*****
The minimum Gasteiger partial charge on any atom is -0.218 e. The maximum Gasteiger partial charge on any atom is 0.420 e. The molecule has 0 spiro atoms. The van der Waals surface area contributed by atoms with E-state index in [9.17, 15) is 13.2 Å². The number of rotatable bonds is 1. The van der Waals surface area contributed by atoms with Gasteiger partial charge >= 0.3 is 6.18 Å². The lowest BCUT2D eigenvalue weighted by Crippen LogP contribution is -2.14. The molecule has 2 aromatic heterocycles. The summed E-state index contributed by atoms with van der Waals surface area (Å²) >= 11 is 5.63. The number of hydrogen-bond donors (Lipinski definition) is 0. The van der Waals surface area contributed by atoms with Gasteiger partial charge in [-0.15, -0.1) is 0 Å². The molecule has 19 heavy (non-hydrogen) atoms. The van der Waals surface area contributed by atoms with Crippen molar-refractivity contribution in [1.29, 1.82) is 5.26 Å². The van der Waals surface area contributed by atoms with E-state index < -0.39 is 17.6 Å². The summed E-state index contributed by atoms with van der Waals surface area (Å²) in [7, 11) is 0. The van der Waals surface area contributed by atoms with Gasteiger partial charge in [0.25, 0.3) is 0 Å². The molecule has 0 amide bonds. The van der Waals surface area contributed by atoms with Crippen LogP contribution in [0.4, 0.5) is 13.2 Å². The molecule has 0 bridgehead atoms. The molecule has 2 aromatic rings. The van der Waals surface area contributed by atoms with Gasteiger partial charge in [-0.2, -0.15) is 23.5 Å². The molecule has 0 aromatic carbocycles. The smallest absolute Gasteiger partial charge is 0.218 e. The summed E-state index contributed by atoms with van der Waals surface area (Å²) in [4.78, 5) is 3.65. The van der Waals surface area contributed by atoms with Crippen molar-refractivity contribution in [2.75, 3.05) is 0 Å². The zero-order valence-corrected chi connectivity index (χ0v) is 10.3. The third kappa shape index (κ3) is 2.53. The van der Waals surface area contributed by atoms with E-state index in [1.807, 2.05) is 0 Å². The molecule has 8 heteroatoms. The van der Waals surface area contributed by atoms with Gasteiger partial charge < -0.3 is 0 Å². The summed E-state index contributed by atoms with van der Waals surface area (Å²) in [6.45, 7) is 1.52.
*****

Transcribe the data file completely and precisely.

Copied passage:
The minimum Gasteiger partial charge on any atom is -0.218 e. The maximum Gasteiger partial charge on any atom is 0.420 e. The molecule has 0 spiro atoms. The van der Waals surface area contributed by atoms with E-state index in [9.17, 15) is 13.2 Å². The number of rotatable bonds is 1. The van der Waals surface area contributed by atoms with Gasteiger partial charge >= 0.3 is 6.18 Å². The lowest BCUT2D eigenvalue weighted by Crippen LogP contribution is -2.14. The molecule has 2 aromatic heterocycles. The summed E-state index contributed by atoms with van der Waals surface area (Å²) >= 11 is 5.63. The number of hydrogen-bond donors (Lipinski definition) is 0. The van der Waals surface area contributed by atoms with Gasteiger partial charge in [-0.15, -0.1) is 0 Å². The molecule has 19 heavy (non-hydrogen) atoms. The van der Waals surface area contributed by atoms with Crippen molar-refractivity contribution in [1.29, 1.82) is 5.26 Å². The van der Waals surface area contributed by atoms with E-state index < -0.39 is 17.6 Å². The summed E-state index contributed by atoms with van der Waals surface area (Å²) in [7, 11) is 0. The van der Waals surface area contributed by atoms with Gasteiger partial charge in [0.25, 0.3) is 0 Å². The molecule has 0 amide bonds. The van der Waals surface area contributed by atoms with Crippen LogP contribution in [0.4, 0.5) is 13.2 Å². The molecule has 0 bridgehead atoms. The molecule has 2 aromatic rings. The van der Waals surface area contributed by atoms with Gasteiger partial charge in [-0.2, -0.15) is 23.5 Å². The molecule has 0 aromatic carbocycles. The smallest absolute Gasteiger partial charge is 0.218 e. The summed E-state index contributed by atoms with van der Waals surface area (Å²) in [4.78, 5) is 3.65. The van der Waals surface area contributed by atoms with Crippen molar-refractivity contribution in [2.75, 3.05) is 0 Å². The zero-order valence-corrected chi connectivity index (χ0v) is 10.3. The third kappa shape index (κ3) is 2.53. The van der Waals surface area contributed by atoms with E-state index in [1.807, 2.05) is 0 Å². The molecule has 8 heteroatoms. The van der Waals surface area contributed by atoms with Gasteiger partial charge < -0.3 is 0 Å². The summed E-state index contributed by atoms with van der Waals surface area (Å²) in [6.45, 7) is 1.52.